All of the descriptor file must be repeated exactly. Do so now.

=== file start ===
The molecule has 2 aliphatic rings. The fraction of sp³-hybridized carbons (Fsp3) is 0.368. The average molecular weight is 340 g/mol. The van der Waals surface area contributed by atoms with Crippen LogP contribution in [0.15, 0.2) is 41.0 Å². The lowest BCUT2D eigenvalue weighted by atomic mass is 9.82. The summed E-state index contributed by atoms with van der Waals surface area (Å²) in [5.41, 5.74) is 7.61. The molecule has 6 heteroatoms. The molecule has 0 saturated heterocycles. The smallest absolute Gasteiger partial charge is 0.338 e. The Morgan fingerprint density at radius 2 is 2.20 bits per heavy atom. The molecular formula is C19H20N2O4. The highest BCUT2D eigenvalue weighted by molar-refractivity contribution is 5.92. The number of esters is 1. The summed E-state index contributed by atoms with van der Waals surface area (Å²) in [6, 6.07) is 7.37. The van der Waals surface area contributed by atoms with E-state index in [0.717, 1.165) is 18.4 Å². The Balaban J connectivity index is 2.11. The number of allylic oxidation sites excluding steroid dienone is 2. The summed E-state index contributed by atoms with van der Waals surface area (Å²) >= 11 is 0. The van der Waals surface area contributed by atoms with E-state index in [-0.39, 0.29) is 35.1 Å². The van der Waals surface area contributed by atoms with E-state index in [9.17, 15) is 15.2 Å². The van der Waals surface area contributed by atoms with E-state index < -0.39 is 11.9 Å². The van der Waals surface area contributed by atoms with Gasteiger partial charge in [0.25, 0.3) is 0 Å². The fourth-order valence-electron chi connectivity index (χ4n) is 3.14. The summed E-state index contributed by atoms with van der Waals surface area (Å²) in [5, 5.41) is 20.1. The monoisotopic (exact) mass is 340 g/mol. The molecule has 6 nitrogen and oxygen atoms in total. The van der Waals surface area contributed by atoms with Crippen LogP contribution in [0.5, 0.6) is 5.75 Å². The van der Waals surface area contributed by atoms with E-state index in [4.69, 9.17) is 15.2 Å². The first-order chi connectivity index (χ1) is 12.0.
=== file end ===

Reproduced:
The molecule has 2 aliphatic rings. The fraction of sp³-hybridized carbons (Fsp3) is 0.368. The average molecular weight is 340 g/mol. The van der Waals surface area contributed by atoms with Crippen LogP contribution in [0.15, 0.2) is 41.0 Å². The lowest BCUT2D eigenvalue weighted by atomic mass is 9.82. The summed E-state index contributed by atoms with van der Waals surface area (Å²) in [5.41, 5.74) is 7.61. The molecule has 6 heteroatoms. The molecule has 0 saturated heterocycles. The smallest absolute Gasteiger partial charge is 0.338 e. The Morgan fingerprint density at radius 2 is 2.20 bits per heavy atom. The molecular formula is C19H20N2O4. The highest BCUT2D eigenvalue weighted by molar-refractivity contribution is 5.92. The number of esters is 1. The summed E-state index contributed by atoms with van der Waals surface area (Å²) in [6, 6.07) is 7.37. The van der Waals surface area contributed by atoms with E-state index in [0.717, 1.165) is 18.4 Å². The Balaban J connectivity index is 2.11. The number of allylic oxidation sites excluding steroid dienone is 2. The summed E-state index contributed by atoms with van der Waals surface area (Å²) >= 11 is 0. The van der Waals surface area contributed by atoms with E-state index in [-0.39, 0.29) is 35.1 Å². The van der Waals surface area contributed by atoms with E-state index in [9.17, 15) is 15.2 Å². The van der Waals surface area contributed by atoms with E-state index < -0.39 is 11.9 Å². The van der Waals surface area contributed by atoms with Gasteiger partial charge in [0.25, 0.3) is 0 Å². The fourth-order valence-electron chi connectivity index (χ4n) is 3.14. The summed E-state index contributed by atoms with van der Waals surface area (Å²) in [5, 5.41) is 20.1. The monoisotopic (exact) mass is 340 g/mol. The molecule has 6 nitrogen and oxygen atoms in total. The van der Waals surface area contributed by atoms with Crippen LogP contribution in [0.5, 0.6) is 5.75 Å². The van der Waals surface area contributed by atoms with E-state index in [4.69, 9.17) is 15.2 Å². The first-order chi connectivity index (χ1) is 12.0.